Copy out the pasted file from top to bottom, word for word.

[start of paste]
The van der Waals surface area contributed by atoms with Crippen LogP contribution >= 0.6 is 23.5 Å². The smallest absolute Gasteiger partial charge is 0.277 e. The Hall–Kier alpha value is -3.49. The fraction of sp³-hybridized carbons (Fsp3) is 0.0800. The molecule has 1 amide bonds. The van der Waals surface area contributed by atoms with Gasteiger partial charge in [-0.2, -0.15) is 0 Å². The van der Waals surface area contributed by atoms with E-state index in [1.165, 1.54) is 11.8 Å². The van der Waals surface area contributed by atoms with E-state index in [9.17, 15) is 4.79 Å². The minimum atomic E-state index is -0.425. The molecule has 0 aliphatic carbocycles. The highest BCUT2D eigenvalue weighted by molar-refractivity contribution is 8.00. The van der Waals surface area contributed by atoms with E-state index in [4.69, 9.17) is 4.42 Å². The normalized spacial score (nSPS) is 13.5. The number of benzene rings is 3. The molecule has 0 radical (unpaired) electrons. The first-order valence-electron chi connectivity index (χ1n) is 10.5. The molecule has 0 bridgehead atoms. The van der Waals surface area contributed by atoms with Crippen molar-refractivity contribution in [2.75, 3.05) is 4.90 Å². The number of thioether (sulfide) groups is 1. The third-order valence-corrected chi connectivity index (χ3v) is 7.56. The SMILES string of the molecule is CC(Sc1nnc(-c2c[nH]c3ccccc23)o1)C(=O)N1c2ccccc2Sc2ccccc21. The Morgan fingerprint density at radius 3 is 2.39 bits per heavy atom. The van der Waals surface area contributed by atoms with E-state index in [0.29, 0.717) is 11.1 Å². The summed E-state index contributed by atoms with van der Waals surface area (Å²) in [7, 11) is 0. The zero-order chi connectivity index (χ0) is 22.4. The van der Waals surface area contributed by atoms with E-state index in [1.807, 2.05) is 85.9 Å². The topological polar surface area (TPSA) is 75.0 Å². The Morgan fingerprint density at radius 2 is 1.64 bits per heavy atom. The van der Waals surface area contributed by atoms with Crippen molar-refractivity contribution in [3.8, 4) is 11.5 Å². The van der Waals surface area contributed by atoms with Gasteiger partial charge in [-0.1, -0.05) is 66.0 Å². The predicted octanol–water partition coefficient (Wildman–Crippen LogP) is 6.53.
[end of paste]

The van der Waals surface area contributed by atoms with Crippen LogP contribution >= 0.6 is 23.5 Å². The smallest absolute Gasteiger partial charge is 0.277 e. The Hall–Kier alpha value is -3.49. The fraction of sp³-hybridized carbons (Fsp3) is 0.0800. The molecule has 1 amide bonds. The van der Waals surface area contributed by atoms with Gasteiger partial charge in [-0.2, -0.15) is 0 Å². The van der Waals surface area contributed by atoms with E-state index in [1.165, 1.54) is 11.8 Å². The van der Waals surface area contributed by atoms with E-state index in [9.17, 15) is 4.79 Å². The minimum atomic E-state index is -0.425. The molecule has 0 aliphatic carbocycles. The highest BCUT2D eigenvalue weighted by molar-refractivity contribution is 8.00. The van der Waals surface area contributed by atoms with E-state index in [4.69, 9.17) is 4.42 Å². The normalized spacial score (nSPS) is 13.5. The number of benzene rings is 3. The molecule has 0 radical (unpaired) electrons. The first-order valence-electron chi connectivity index (χ1n) is 10.5. The molecule has 0 bridgehead atoms. The van der Waals surface area contributed by atoms with Crippen molar-refractivity contribution in [2.75, 3.05) is 4.90 Å². The number of thioether (sulfide) groups is 1. The third-order valence-corrected chi connectivity index (χ3v) is 7.56. The SMILES string of the molecule is CC(Sc1nnc(-c2c[nH]c3ccccc23)o1)C(=O)N1c2ccccc2Sc2ccccc21. The Morgan fingerprint density at radius 3 is 2.39 bits per heavy atom. The van der Waals surface area contributed by atoms with E-state index in [0.29, 0.717) is 11.1 Å². The summed E-state index contributed by atoms with van der Waals surface area (Å²) in [7, 11) is 0. The zero-order chi connectivity index (χ0) is 22.4. The van der Waals surface area contributed by atoms with E-state index in [1.807, 2.05) is 85.9 Å². The topological polar surface area (TPSA) is 75.0 Å². The Morgan fingerprint density at radius 2 is 1.64 bits per heavy atom. The van der Waals surface area contributed by atoms with Crippen molar-refractivity contribution in [3.8, 4) is 11.5 Å². The van der Waals surface area contributed by atoms with Gasteiger partial charge in [-0.1, -0.05) is 66.0 Å². The predicted octanol–water partition coefficient (Wildman–Crippen LogP) is 6.53.